Kenny Lofton could barely talk--and neither could about 20,000 fans who stayed until the end, or the shocked Seattle Mariners.
Stunned. Breathless. Amazing. Describing the Cleveland Indians' comeback wasn't easy.
The Indians tied a major league record and became the first team in 76 years to overcome a 12-run deficit to win, defeating the Mariners, 15-14, in 11 innings Sunday night at Cleveland.
Jolbert Cabrera's broken-bat, one-out single in the 11th, the game's 40th hit, scored Lofton from second with the winning run to end the 4-hour, 11-minute game that looked to be over when the Mariners led, 12-0, three hours earlier.
"I can't explain it," said Lofton. "It was unbelievable. I've never been in a game like that in my life. My voice is gone from hollering so much. It was fun. Wow."
Lofton slid headfirst into home plate ahead of left fielder Mark McLemore's throw and jumped into the waiting arms of Eddie Taubensee as the Indians poured onto the field and fans danced in the aisles.
The crowd refused to leave as the stadium speakers first blasted Kiss' "Rock and Roll All Night," followed by "Cleveland Rocks."
"It's the turning point of the season," said Cabrera after the Indians avoided another lopsided loss and crept within a half-game of the first-place Minnesota Twins in the American League Central.
The Indians scored two runs in the fourth, three in the seventh, four in the eighth and five in the ninth--after being down to their last strike three times--to become only the third team to make up 12 runs in a game and win.
The only others to do it were the 1911 Chicago White Sox and 1925 Philadelphia Athletics, who scored 13 runs in the eighth to beat the Indians, 17-15.
The Mariners sat quietly in their clubhouse shaking their heads.
"We had them down with two outs in the ninth," Mariner Manager Lou Piniella said, "and they came back and tied it. It's just one of those things that happen. It's almost impossible to do, but they did it."
John Rocker (3-4), the Indians' fifth pitcher, struck out the side in the 11th as the Indians ended a three-game losing streak.
Jim Thome hit two home runs and Russell Branyan and Marty Cordova also homered for the Indians.
Lofton singled with one out in the 11th against Jose Paniagua (3-3) and Omar Vizquel singled to right.
Cabrera's bat shattered as his hit dropped into left, and third-base coach Joel Skinner waved home Lofton.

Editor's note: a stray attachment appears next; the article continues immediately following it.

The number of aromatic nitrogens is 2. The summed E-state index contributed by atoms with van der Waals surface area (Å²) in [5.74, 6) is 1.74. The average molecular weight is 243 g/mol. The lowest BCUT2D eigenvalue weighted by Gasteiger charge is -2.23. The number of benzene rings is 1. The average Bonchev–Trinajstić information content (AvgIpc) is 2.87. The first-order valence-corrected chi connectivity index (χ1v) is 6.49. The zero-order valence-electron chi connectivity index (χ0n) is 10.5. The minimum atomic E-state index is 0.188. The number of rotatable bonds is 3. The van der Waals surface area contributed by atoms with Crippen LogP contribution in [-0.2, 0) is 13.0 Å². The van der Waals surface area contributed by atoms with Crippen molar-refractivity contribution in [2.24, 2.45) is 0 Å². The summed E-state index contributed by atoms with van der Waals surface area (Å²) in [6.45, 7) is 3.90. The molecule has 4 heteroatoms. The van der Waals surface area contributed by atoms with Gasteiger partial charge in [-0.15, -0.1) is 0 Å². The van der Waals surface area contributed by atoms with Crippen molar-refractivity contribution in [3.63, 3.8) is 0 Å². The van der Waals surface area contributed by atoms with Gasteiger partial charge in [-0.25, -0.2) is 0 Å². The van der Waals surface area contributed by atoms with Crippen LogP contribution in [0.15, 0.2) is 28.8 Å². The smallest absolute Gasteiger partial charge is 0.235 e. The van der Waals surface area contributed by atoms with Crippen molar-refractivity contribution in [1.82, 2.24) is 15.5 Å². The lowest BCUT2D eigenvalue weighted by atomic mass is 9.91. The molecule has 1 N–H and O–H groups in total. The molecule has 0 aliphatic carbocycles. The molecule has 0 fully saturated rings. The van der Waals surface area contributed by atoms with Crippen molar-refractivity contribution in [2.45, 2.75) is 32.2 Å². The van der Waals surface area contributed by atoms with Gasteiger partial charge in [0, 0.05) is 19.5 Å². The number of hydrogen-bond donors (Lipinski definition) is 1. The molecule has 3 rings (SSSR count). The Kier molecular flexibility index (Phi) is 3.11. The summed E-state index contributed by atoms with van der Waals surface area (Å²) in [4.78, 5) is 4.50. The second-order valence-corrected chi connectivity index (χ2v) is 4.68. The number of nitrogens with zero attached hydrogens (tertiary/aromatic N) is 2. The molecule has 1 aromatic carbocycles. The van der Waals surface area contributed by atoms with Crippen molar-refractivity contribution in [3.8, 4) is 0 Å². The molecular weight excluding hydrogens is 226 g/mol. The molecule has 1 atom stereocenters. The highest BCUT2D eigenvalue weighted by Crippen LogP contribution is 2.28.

"I had to freeze to make sure it was going to drop," Lofton said. "And when it did, I was off to the races. After I got up off the ground, Eddie picked me up like a little kid. Man, that was fun."
The Indians had 23 hits, Lofton, Vizquel and Cordova each getting four.
Vizquel's three-run triple completed the Indians' five-run ninth and capped the comeback.
Indian Manager Charlie Manuel predicted Vizquel's shot that was barely fair.
"I told Omar if he went up there and stayed patient, 'You can triple into the right-field corner,' " Manuel said.
Most of the Indian starters, including Roberto Alomar, Juan Gonzalez, Ellis Burks and Travis Fryman, had been replaced and many fans headed home by the time the Mariners opened a 14-2 lead in the fifth.
Piniella gave Ichiro Suzuki, Edgar Martinez and John Olerud an early rest too.
The Indians' rally began in the seventh when Branyan led off with his 15th homer, a shot against starter Aaron Sele.
The Indians closed to 14-5 later in the inning on a two-run single by Cabrera against John Halama.
The Indians scored four more in the eighth, with Thome's second homer--his American League-leading 36th--getting them rolling. After Branyan was hit by Halama, Cordova homered to bring Cleveland within six.
Piniella lifted Halama, but Norm Charlton couldn't stop the Indians, either, and Vizquel's run-scoring double made the score 14-9.
Still, the Indians were down by five and had a runner on with two outs in the ninth when Cordova doubled, and Piniella turned to Jeff Nelson.
Wil Cordero walked to load the bases, and Einar Diaz went to a full count before hitting a two-run single to make the score 14-11. Kazuhiro Sasaki, who came in with 35 saves, gave up a single to Lofton, loading the bases for Vizquel.
Vizquel also worked the count full before ripping his triple just inside the bag, scoring all three.
Oakland 4, Detroit 1--Cory Lidle gave up three hits in eight innings at Detroit to lead the surging Athletics.
Lidle (6-5) gave up one unearned run and one walk to win for the sixth time in seven decisions. He struck out five.
The Tigers have tied a major league record by scoring exactly one run in each of their last five games, all losses. Seven other teams have done it, most recently the 1968 Dodgers.
Jose Lima (3-3) became the latest victim of the Tigers' offensive woes, losing despite giving up two runs and seven hits in eight innings.
Kansas City 10, Minnesota 5--Mike Sweeney thought he would be taking the day off.
Instead, he hit two home runs and drove in five runs to help the Royals avoid being swept at Minneapolis.